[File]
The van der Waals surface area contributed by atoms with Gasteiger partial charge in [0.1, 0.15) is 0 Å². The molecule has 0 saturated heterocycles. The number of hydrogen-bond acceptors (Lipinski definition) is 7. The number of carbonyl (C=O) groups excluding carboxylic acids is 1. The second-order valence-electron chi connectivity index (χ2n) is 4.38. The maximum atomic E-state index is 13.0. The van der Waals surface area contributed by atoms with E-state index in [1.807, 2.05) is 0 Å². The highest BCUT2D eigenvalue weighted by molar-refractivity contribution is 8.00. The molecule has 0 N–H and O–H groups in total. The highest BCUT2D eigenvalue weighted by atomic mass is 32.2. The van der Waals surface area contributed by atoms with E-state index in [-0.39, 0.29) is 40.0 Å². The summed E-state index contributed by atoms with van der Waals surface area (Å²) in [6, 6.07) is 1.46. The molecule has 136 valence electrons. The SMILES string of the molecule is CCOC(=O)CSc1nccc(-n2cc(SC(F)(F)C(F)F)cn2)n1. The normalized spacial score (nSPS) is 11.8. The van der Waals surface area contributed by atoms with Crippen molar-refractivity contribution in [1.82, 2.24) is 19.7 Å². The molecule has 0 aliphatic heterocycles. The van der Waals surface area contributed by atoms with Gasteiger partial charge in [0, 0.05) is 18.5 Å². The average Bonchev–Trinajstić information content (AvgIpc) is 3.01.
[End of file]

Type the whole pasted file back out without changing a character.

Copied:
The van der Waals surface area contributed by atoms with Gasteiger partial charge in [0.1, 0.15) is 0 Å². The molecule has 0 saturated heterocycles. The number of hydrogen-bond acceptors (Lipinski definition) is 7. The number of carbonyl (C=O) groups excluding carboxylic acids is 1. The second-order valence-electron chi connectivity index (χ2n) is 4.38. The maximum atomic E-state index is 13.0. The van der Waals surface area contributed by atoms with E-state index in [1.807, 2.05) is 0 Å². The highest BCUT2D eigenvalue weighted by molar-refractivity contribution is 8.00. The molecule has 0 N–H and O–H groups in total. The highest BCUT2D eigenvalue weighted by atomic mass is 32.2. The van der Waals surface area contributed by atoms with E-state index in [-0.39, 0.29) is 40.0 Å². The summed E-state index contributed by atoms with van der Waals surface area (Å²) in [6, 6.07) is 1.46. The molecule has 136 valence electrons. The SMILES string of the molecule is CCOC(=O)CSc1nccc(-n2cc(SC(F)(F)C(F)F)cn2)n1. The normalized spacial score (nSPS) is 11.8. The van der Waals surface area contributed by atoms with Crippen molar-refractivity contribution in [1.82, 2.24) is 19.7 Å². The molecule has 0 aliphatic heterocycles. The van der Waals surface area contributed by atoms with Gasteiger partial charge in [0, 0.05) is 18.5 Å². The average Bonchev–Trinajstić information content (AvgIpc) is 3.01.